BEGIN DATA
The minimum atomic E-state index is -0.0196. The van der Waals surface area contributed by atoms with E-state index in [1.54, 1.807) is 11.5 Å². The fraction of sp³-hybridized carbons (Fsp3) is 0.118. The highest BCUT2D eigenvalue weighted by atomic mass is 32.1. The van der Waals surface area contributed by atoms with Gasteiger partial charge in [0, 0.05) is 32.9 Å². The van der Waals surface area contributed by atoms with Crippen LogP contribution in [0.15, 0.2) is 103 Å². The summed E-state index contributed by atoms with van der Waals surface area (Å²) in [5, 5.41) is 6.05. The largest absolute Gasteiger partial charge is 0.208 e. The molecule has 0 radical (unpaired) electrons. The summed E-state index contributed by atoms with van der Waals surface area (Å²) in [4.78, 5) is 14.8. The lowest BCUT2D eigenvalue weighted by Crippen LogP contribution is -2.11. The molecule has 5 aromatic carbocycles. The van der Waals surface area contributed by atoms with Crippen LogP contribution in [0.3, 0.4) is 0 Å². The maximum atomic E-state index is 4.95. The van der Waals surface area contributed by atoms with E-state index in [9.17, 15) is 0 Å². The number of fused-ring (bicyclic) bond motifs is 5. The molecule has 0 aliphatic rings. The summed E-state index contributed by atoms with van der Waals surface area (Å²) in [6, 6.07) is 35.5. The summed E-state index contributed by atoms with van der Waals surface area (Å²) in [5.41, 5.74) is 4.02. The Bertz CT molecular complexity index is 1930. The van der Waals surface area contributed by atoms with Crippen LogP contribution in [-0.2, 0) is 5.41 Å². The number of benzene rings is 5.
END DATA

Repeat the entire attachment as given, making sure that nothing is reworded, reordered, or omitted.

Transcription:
The minimum atomic E-state index is -0.0196. The van der Waals surface area contributed by atoms with E-state index in [1.54, 1.807) is 11.5 Å². The fraction of sp³-hybridized carbons (Fsp3) is 0.118. The highest BCUT2D eigenvalue weighted by atomic mass is 32.1. The van der Waals surface area contributed by atoms with Gasteiger partial charge in [0, 0.05) is 32.9 Å². The van der Waals surface area contributed by atoms with Crippen LogP contribution in [0.15, 0.2) is 103 Å². The summed E-state index contributed by atoms with van der Waals surface area (Å²) in [5, 5.41) is 6.05. The largest absolute Gasteiger partial charge is 0.208 e. The molecule has 0 radical (unpaired) electrons. The summed E-state index contributed by atoms with van der Waals surface area (Å²) in [4.78, 5) is 14.8. The lowest BCUT2D eigenvalue weighted by Crippen LogP contribution is -2.11. The molecule has 5 aromatic carbocycles. The van der Waals surface area contributed by atoms with Crippen LogP contribution in [0.3, 0.4) is 0 Å². The maximum atomic E-state index is 4.95. The van der Waals surface area contributed by atoms with E-state index in [9.17, 15) is 0 Å². The number of fused-ring (bicyclic) bond motifs is 5. The molecule has 0 aliphatic rings. The summed E-state index contributed by atoms with van der Waals surface area (Å²) in [6, 6.07) is 35.5. The summed E-state index contributed by atoms with van der Waals surface area (Å²) in [5.41, 5.74) is 4.02. The Bertz CT molecular complexity index is 1930. The van der Waals surface area contributed by atoms with Crippen LogP contribution in [-0.2, 0) is 5.41 Å². The number of benzene rings is 5.